At GSSC we know that Reading is more than an academic skill; it is a tool that can unlock the world and afford meaning to our environments. We approach our teaching of reading holistically as we do all our learning. We want skills to be transferable and useful, to enable us to be the best we can be and achieve to our own highest ability. We recognise that reading aids communication; whether seeing meaning and recognising photos, TOBIs, symbols or words, we are developing our ability to understand and receive information. This in turn will enable pupils to form sentences and communicate. ‘Reading’ for our pupils happens in all our environments.
Beyond reading as a tool, our pupils are immersed into a love for stories throughout the curriculum, stories that are told with pictures, puppets, characters and drama, and stories that are framed with words that we can learn to recognise and match to story elements. When motivated and engaged a desire to read is fostered.
The impact of reading throughout our school is that all of our pupils seek out information from their environment and find this in a form that is accessible to them all as individuals. Being able to find out information for ourselves is an empowering life skill that gives confidence and fosters independence. Pupils become investigative learners who demonstrate curiosity and understand that they can respond to their world in a variety of ways. For those that go onto also love stories, whether shared with them or read by themselves, this also raises self-esteem.
Pupils at the pre formal level (Detectives and Explorers) engage in reading by listening to stories, exploring sensory elements to stories and immersive experiences where objects are used to bring real world understanding into shared texts. Objects of reference are also used for understanding information around us and as a form of receptive language in our environment.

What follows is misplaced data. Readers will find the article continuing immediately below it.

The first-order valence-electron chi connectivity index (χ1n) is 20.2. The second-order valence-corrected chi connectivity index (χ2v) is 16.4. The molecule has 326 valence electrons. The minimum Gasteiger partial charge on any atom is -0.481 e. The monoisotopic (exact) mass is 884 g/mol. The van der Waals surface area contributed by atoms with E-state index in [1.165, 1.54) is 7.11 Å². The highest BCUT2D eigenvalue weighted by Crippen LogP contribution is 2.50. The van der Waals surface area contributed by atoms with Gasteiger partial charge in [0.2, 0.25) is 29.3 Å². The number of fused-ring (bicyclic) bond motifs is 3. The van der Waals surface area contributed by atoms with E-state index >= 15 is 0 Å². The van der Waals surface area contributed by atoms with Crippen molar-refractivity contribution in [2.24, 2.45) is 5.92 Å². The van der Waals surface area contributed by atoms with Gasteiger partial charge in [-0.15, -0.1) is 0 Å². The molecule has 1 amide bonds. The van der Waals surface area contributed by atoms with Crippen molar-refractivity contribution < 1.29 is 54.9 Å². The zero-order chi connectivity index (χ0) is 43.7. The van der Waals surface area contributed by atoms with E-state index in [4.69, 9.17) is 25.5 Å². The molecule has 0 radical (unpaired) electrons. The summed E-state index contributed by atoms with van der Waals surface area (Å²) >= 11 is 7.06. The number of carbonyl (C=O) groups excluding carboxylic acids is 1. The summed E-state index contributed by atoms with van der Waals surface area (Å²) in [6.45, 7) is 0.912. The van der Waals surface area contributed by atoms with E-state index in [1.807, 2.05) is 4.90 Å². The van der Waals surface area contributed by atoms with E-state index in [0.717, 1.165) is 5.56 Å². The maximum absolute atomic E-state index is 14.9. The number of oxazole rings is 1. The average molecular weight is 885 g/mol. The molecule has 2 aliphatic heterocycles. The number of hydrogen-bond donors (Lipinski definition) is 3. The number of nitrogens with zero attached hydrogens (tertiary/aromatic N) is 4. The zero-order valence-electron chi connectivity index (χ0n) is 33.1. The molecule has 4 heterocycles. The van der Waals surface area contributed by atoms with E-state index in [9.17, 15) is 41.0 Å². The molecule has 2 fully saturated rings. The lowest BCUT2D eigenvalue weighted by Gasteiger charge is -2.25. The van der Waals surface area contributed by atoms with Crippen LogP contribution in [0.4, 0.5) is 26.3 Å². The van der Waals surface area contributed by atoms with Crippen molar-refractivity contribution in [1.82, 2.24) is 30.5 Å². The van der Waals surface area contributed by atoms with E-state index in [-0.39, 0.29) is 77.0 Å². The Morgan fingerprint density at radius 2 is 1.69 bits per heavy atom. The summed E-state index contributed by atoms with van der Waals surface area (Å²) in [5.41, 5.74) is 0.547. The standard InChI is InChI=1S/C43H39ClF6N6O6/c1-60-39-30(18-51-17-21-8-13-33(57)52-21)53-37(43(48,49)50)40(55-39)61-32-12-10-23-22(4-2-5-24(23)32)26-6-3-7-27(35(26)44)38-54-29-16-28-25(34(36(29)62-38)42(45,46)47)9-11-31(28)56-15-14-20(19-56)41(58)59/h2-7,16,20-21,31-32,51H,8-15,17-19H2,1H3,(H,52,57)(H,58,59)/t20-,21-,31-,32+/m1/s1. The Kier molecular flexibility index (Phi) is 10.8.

These experiences are built upon and extended at the semi-formal level. Our Investigators build skills for reading by accessing receptive language and structured elements of their day using their accessed communication level. This could be photos, TOBIs, symbols or words. They understand that these systems give information. This makes our reading for a real life purpose and meaningful. Of course, a love of stories, non-fiction texts and reading for pleasure is also nurtured. We have a working library managed by our pupils, accessible to all that also encourages a love for reading. Pupils are encouraged to read in class, as a ‘choose’ and with parents at home. Through the curriculum we listen to sounds in the environment around us; what information do they give? We also learn to listen for sounds in our words and start to write. Stage 1 and 2 phonics aid both our reading and writing.
Our Researchers on the formal curriculum extend their ability to read by using reading as a skill to access other aspects of their lessons and curriculum. Reading scaffolds learning and is scaffolded itself with symbols where required. Reading informs their environment too and structures their day. It is meaningful and purposeful at appropriate levels. Pupils share books and stories as a class as a basis for comprehension, to take them to different environments and to find out about the world. Pupils share newspapers in citizenship lessons and use that to inform their own school newspaper. Pupils borrow books from the library and have opportunities to relax with a book. A variety of reading schemes can support reading at different levels and reading out loud is encouraged.
Reading is promoted across the whole school in days such as World Book Day and also National Story Telling week.